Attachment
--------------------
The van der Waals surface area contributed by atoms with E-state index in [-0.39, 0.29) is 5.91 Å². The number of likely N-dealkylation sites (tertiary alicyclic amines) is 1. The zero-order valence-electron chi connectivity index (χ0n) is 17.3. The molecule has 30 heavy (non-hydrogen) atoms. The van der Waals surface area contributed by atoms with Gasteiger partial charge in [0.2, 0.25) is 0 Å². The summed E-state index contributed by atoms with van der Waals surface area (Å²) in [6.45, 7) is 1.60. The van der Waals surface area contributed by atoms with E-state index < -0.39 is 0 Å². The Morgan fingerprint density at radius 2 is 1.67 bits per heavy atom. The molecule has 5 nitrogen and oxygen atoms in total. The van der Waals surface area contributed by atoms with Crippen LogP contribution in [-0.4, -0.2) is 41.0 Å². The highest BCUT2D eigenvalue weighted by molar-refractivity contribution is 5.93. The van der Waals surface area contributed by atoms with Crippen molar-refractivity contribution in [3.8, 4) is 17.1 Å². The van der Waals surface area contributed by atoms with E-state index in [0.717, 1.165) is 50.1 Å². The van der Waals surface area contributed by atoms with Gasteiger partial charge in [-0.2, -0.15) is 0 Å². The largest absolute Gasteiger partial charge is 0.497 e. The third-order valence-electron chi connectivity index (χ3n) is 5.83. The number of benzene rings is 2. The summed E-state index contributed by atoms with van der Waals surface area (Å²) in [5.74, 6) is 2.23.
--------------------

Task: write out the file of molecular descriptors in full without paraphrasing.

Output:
The van der Waals surface area contributed by atoms with E-state index in [-0.39, 0.29) is 5.91 Å². The number of likely N-dealkylation sites (tertiary alicyclic amines) is 1. The zero-order valence-electron chi connectivity index (χ0n) is 17.3. The molecule has 30 heavy (non-hydrogen) atoms. The van der Waals surface area contributed by atoms with Gasteiger partial charge in [0.2, 0.25) is 0 Å². The summed E-state index contributed by atoms with van der Waals surface area (Å²) in [6.45, 7) is 1.60. The van der Waals surface area contributed by atoms with E-state index < -0.39 is 0 Å². The Morgan fingerprint density at radius 2 is 1.67 bits per heavy atom. The molecule has 5 nitrogen and oxygen atoms in total. The van der Waals surface area contributed by atoms with Crippen LogP contribution in [-0.4, -0.2) is 41.0 Å². The highest BCUT2D eigenvalue weighted by molar-refractivity contribution is 5.93. The van der Waals surface area contributed by atoms with Crippen molar-refractivity contribution in [3.8, 4) is 17.1 Å². The van der Waals surface area contributed by atoms with E-state index in [0.717, 1.165) is 50.1 Å². The van der Waals surface area contributed by atoms with Gasteiger partial charge in [-0.2, -0.15) is 0 Å². The largest absolute Gasteiger partial charge is 0.497 e. The third-order valence-electron chi connectivity index (χ3n) is 5.83. The number of benzene rings is 2. The summed E-state index contributed by atoms with van der Waals surface area (Å²) in [5.74, 6) is 2.23.